Senate Republicans debut education bill ahead of debate

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CHARLESTON, W.Va. (AP) — West Virginia Senate Republicans have pitched a broad-based education plan that allows for charter schools but doesn't include vouchers.

Senate President Mitch Carmichael released a lengthy draft of the proposal late Friday and said it's a compromise that folds in many ideas backed by Democrats.

"Nobody gets everything they want," he said.

The legislation includes a pay raise for teachers, mental health services for students and a provision that would withhold pay for teachers if a school is closed because of a strike.

The proposal comes as the GOP-led legislature nears special session debate on education measures. Carmichael said he put out the draft of the bill Friday to give lawmakers time to read it so they can come back next week and propose changes before the Senate reconvenes.

Republican Gov. Jim Justice issued a statement praising the bill.

"I applaud the state Senate for making a significant move in attempting to create a bipartisan approach to education betterment," the governor said.

Democrats, who have already introduced a package of education bills, also sounded hopeful.

"We are encouraged to see the Senate leadership embrace much of our proposed legislation," Senate Democratic Minority Leader Roman Prezioso said in a statement. "We know that our ideas will work, and we are happy they agree. We're very glad to have some common ground to move forward on."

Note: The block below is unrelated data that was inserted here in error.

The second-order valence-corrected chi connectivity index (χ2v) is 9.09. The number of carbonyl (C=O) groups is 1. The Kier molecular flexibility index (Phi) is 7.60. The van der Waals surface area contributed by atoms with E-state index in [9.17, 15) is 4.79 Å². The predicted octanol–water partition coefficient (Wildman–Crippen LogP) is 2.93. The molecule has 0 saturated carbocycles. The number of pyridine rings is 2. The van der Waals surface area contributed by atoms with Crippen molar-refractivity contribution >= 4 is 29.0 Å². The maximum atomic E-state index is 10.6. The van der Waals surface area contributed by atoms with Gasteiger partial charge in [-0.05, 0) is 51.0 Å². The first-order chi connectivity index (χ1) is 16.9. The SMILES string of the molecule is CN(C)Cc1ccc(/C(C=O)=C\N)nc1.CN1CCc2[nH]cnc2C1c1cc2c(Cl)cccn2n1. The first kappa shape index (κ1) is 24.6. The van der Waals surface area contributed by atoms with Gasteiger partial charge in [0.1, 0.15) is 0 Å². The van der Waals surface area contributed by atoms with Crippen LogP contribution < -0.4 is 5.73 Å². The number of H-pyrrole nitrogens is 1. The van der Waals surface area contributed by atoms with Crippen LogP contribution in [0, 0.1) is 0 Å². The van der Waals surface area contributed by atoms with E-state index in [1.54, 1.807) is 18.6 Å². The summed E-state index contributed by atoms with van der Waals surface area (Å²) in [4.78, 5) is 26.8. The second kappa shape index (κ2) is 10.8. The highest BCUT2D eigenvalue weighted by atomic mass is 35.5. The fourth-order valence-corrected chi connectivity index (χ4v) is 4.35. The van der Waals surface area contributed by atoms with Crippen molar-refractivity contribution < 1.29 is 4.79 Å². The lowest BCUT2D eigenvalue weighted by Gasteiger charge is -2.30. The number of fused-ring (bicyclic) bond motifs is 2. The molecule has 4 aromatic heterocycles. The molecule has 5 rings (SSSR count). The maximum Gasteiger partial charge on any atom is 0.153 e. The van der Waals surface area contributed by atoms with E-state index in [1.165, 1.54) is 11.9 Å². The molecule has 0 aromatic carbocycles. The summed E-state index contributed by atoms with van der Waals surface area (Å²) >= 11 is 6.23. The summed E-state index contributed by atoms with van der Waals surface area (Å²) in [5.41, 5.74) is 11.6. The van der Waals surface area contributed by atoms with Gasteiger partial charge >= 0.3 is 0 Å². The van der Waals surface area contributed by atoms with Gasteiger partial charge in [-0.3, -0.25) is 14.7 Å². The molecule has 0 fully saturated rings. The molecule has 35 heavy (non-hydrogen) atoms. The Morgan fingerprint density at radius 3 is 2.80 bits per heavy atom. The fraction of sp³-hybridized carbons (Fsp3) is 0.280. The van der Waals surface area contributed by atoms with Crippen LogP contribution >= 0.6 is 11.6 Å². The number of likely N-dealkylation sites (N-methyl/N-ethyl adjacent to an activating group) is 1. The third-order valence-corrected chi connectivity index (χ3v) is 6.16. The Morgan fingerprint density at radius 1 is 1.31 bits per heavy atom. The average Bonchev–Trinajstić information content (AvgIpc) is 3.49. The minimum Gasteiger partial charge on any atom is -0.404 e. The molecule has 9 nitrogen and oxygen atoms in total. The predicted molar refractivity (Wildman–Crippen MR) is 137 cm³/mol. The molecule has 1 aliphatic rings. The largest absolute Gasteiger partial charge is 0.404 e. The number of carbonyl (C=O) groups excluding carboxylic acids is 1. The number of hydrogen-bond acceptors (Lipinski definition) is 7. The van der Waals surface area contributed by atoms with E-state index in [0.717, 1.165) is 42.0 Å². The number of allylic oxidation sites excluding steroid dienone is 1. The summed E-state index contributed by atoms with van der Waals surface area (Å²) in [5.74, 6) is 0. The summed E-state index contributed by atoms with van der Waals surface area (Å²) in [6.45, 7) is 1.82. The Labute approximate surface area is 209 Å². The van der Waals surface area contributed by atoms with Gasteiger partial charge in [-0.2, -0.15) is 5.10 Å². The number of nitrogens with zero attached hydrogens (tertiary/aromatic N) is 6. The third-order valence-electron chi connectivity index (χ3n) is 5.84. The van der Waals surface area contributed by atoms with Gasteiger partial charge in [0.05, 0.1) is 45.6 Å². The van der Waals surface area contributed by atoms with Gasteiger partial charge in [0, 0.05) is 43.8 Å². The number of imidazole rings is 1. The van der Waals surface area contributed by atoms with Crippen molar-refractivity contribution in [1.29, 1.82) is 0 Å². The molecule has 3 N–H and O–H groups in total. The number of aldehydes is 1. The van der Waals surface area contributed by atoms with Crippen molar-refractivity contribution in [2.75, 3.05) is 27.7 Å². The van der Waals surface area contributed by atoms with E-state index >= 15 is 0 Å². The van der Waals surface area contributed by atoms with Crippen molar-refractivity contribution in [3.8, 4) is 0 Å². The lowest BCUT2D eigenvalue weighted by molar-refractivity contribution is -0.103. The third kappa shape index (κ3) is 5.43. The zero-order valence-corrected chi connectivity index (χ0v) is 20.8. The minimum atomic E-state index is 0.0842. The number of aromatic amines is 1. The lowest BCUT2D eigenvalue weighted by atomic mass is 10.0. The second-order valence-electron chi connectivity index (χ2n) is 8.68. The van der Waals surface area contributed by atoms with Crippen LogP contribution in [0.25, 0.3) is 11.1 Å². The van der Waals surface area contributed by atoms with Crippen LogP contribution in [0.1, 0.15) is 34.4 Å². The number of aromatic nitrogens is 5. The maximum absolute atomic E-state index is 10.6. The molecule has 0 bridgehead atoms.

Justice called the special session after the legislature failed to agree on education measures and teachers launched a two-day strike during the regular session.

Educators packed the Capitol and took to the picket line in February over a bill that tied a pay raise to the formation of the state's first charter schools and called for education vouchers that would've helped parents pay for schools. The bill eventually failed but was seen by teachers as retaliation for last year's nine-day strike across West Virginia over raises and health insurance.

Since then, public forums on education have been held and the state Department of Education published a report that recommended policymakers address the impact of the opioid crisis on students and oppose school vouchers called education savings accounts.

Carmichael, who pushed hard for the vouchers during the regular session, said the education savings accounts will be proposed in a separate bill.